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UK returns to Mars in a big way!


UK scientists are returning to Mars with the news that the UK is to be a major player in the first phase of the European Space Agency’s robotic space exploration programme – Aurora – which will set the agenda for Europe’s robotic exploration of space for the next 10 years. The announcement was made at the conclusion of ESA’s Ministerial Meeting held in Berlin (5-6 December).

The UK is to invest 108.1 million Euros (approximately £74.4 million) into Aurora, making the UK second largest contributor. The majority of this will go into ExoMars (101 million Euros, approximately £69.5 million) – ESA’s Mars Exploration mission which is due to launch in 2011, arriving at Mars in 2013. A further 7.1 million Euros (approximately £4.9 million) is invested into the Core Programme to prepare for a future Mars Sample Return mission.

Speaking at the Ministerial Lord Sainsbury, Minister for Science and Innovation said, “Aurora will build on last week’s exciting Mars Express results which provide the first concrete evidence of significant amounts of water under the surface of Mars. As a major contributor, the UK will have a leading role in this programme which is set to improve our understanding of Mars and the Solar System.”

ExoMars will involve exploring Mars in three dimensions – investigating the existence of life on the planet and study Mars’s suitability for an eventual human mission. The mission will investigate the surface of Mars with a rover and will also look at what is below the surface with a seismometer, ground penetrating radar and a drill. The technology and instrumentation prepared for ExoMars will pave the way for a future network of science stations and for a sample return mission.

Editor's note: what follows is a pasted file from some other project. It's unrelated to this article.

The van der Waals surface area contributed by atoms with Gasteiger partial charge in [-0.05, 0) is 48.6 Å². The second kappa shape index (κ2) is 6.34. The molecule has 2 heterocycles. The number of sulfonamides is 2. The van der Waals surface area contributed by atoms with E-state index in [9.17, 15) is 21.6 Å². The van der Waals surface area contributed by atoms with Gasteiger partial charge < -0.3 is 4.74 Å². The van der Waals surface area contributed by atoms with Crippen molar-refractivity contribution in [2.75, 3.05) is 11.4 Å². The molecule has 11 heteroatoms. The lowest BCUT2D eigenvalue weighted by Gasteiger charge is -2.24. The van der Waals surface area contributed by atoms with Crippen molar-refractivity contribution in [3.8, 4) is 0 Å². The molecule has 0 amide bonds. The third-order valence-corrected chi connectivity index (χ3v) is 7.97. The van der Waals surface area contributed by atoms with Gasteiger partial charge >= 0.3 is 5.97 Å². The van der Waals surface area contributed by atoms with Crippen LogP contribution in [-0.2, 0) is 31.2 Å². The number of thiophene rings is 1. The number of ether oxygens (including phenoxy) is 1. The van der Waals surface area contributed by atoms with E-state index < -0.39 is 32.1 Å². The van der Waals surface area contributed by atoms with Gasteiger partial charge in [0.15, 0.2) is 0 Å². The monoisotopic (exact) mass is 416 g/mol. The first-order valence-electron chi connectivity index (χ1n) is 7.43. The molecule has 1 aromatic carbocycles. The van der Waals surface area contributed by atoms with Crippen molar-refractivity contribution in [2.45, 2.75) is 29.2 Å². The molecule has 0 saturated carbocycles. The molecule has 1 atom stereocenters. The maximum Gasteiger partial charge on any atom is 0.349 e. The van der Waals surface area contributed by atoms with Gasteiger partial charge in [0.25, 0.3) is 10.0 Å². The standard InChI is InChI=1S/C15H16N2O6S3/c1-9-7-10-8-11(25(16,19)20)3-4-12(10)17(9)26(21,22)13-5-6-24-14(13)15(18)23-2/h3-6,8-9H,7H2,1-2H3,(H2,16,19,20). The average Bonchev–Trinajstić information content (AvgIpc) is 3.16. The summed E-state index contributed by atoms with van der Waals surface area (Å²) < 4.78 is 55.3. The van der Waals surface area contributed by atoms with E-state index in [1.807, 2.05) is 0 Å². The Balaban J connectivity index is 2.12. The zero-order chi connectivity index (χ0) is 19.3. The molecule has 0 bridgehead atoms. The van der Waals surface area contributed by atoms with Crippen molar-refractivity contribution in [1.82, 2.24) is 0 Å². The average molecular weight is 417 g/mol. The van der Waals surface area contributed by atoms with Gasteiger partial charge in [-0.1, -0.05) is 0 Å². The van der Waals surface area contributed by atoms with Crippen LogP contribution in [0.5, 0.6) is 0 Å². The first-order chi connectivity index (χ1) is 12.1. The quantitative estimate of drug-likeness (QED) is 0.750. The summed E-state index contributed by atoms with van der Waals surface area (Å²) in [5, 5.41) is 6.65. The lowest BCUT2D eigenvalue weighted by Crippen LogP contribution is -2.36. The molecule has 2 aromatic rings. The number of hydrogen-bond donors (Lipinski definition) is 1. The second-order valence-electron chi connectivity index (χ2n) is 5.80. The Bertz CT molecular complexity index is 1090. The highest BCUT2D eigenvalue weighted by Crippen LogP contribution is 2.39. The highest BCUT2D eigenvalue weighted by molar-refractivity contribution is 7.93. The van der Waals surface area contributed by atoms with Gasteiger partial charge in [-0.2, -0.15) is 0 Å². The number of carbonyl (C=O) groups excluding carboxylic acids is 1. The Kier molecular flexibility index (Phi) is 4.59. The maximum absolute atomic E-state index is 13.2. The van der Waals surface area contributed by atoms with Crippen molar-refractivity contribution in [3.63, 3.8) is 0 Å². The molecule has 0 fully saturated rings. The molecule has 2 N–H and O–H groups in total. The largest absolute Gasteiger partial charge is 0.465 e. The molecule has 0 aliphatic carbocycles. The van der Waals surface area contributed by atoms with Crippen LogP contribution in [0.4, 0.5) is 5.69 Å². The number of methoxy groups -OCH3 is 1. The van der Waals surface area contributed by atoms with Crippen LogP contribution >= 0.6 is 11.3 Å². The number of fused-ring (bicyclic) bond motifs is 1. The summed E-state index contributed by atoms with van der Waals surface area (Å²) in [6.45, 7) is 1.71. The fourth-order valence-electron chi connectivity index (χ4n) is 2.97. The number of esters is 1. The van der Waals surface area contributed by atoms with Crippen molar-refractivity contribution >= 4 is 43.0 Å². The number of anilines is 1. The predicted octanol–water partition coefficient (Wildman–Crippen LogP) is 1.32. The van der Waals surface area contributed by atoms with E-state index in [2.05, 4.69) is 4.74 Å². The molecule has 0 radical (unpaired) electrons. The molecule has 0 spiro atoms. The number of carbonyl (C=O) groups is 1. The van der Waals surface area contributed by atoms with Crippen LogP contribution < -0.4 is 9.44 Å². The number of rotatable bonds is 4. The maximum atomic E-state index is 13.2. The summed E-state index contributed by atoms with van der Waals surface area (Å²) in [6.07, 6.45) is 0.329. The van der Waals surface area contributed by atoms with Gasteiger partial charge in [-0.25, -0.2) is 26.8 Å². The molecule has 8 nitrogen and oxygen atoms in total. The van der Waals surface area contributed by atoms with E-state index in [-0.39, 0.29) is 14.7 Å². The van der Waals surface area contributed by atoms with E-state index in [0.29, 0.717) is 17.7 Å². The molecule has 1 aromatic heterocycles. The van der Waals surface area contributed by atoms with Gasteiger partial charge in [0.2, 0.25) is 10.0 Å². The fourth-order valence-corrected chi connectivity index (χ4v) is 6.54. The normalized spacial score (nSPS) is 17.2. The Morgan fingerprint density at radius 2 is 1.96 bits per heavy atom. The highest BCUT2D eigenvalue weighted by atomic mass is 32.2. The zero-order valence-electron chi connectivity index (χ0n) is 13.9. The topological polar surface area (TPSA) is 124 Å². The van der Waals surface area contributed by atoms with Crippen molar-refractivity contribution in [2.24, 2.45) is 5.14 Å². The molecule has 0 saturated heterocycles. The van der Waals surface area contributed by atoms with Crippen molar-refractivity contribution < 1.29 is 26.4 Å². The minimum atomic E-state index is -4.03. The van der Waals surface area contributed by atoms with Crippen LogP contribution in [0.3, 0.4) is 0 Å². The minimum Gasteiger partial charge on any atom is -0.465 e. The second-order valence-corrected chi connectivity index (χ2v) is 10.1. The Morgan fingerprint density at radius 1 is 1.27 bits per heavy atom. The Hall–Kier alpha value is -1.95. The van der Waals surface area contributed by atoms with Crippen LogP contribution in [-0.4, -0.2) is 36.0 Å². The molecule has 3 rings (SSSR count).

Professor Keith Mason, CEO of the Particle Physics and Astronomy Research Council (PPARC) and Chair of the UK Space Board, said, “This commitment by the UK to this major new European programme is highly significant and as well as paving the way for great scientific return it represents an investment in core technologies to be developed not only for ExoMars but for further robotic missions.”

He continues, “ExoMars will compliment the international efforts to explore Mars and the rest of ESA’s successful space programme to explore our solar system. Mars Express, Cassini-Huygens and Smart-1 continue to deliver amazing results with further revelations set to return through missions such as Venus Express and Rosetta.”

The UK also committed 374.3 million Euros (approximately £257.6 million) to ESA’s science programme representing approximately 18% of the total ESA science programme budget of 2080 million Euros.

Professor Mason adds, “By re-affirming our commitment to invest in ESA’s science programme the UK recognises that this is a pillar upon which the rest of the Agency’s activities are built. This will help to ensure a cost effective programme which delivers a high scientific return.”

On hearing the news Professor John Zarnecki from the Open University, said,
"This is wonderful news - we can now look forward to British scientific instruments and technology being on the surface of Mars by 2013. This is an outstanding opportunity for UK scientists and industry to be a part of this European venture to search for life on Mars and to understand better the environment of our close neighbour."

Dr Mark Sims from the University of Leicester and Chair of PPARC’s Aurora Advisory Board adds, “The Aurora programme is a fantastic opportunity to exploit the great interest in planetary science and exploration throughout Europe and particularly in the UK. This programme will build upon the significant scientific and industrial expertise built up in missions such as Cassini-Huygens, Mars Express, and Beagle 2. Planetary exploration has the added potential for instrumentation spin-offs into many fields and commercial sectors, and of exciting the general public. In particular planetary space science can inspire our young students to continue their education in science, engineering and technology and ultimately encourage them to enter into careers in science and technology. This can only build and strengthen the UK’s industrial and economic base.”

In the UK the Particle Physics and Astronomy Research Council is responsible for the UK space science budget (ESA core space science programme and Aurora investment).

Peter Barratt | alfa
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